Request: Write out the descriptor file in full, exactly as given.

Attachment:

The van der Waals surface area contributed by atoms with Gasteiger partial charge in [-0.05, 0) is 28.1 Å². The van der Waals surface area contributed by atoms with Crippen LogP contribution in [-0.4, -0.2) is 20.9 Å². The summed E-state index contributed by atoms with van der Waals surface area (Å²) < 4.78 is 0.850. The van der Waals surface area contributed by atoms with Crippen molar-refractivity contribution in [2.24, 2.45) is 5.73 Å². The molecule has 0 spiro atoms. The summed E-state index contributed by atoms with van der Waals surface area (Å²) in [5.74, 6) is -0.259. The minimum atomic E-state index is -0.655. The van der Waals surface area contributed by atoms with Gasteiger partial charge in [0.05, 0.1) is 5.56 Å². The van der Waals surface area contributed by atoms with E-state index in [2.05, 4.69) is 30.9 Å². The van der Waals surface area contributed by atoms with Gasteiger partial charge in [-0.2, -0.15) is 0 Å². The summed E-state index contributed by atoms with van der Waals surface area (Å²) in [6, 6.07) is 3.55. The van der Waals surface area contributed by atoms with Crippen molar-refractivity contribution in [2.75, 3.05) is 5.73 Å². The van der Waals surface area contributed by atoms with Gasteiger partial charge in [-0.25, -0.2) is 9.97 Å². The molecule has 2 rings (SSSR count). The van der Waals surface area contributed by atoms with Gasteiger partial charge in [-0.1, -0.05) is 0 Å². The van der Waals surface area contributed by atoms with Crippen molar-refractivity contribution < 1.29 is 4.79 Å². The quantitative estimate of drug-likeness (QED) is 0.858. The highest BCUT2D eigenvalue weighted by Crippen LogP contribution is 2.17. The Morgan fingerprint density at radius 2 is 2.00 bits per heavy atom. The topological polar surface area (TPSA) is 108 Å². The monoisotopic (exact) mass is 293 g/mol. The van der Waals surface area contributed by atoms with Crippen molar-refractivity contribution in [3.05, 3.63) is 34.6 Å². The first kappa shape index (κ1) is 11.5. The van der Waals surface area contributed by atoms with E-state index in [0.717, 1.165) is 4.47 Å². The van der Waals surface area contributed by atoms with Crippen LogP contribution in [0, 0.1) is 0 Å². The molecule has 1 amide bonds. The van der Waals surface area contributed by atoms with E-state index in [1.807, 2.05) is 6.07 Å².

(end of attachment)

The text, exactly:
The van der Waals surface area contributed by atoms with Gasteiger partial charge in [-0.05, 0) is 28.1 Å². The van der Waals surface area contributed by atoms with Crippen LogP contribution in [-0.4, -0.2) is 20.9 Å². The summed E-state index contributed by atoms with van der Waals surface area (Å²) < 4.78 is 0.850. The van der Waals surface area contributed by atoms with Crippen molar-refractivity contribution in [2.24, 2.45) is 5.73 Å². The molecule has 0 spiro atoms. The summed E-state index contributed by atoms with van der Waals surface area (Å²) in [5.74, 6) is -0.259. The minimum atomic E-state index is -0.655. The van der Waals surface area contributed by atoms with Gasteiger partial charge in [0.05, 0.1) is 5.56 Å². The van der Waals surface area contributed by atoms with E-state index in [2.05, 4.69) is 30.9 Å². The van der Waals surface area contributed by atoms with Gasteiger partial charge in [-0.2, -0.15) is 0 Å². The summed E-state index contributed by atoms with van der Waals surface area (Å²) in [6, 6.07) is 3.55. The van der Waals surface area contributed by atoms with Crippen molar-refractivity contribution in [2.75, 3.05) is 5.73 Å². The van der Waals surface area contributed by atoms with Gasteiger partial charge in [-0.25, -0.2) is 9.97 Å². The molecule has 2 rings (SSSR count). The van der Waals surface area contributed by atoms with Gasteiger partial charge in [-0.1, -0.05) is 0 Å². The van der Waals surface area contributed by atoms with Crippen molar-refractivity contribution < 1.29 is 4.79 Å². The quantitative estimate of drug-likeness (QED) is 0.858. The highest BCUT2D eigenvalue weighted by Crippen LogP contribution is 2.17. The Morgan fingerprint density at radius 2 is 2.00 bits per heavy atom. The topological polar surface area (TPSA) is 108 Å². The monoisotopic (exact) mass is 293 g/mol. The van der Waals surface area contributed by atoms with Crippen molar-refractivity contribution in [3.05, 3.63) is 34.6 Å². The first kappa shape index (κ1) is 11.5. The van der Waals surface area contributed by atoms with E-state index in [0.717, 1.165) is 4.47 Å². The van der Waals surface area contributed by atoms with Crippen LogP contribution in [0, 0.1) is 0 Å². The molecule has 1 amide bonds. The van der Waals surface area contributed by atoms with E-state index in [1.807, 2.05) is 6.07 Å².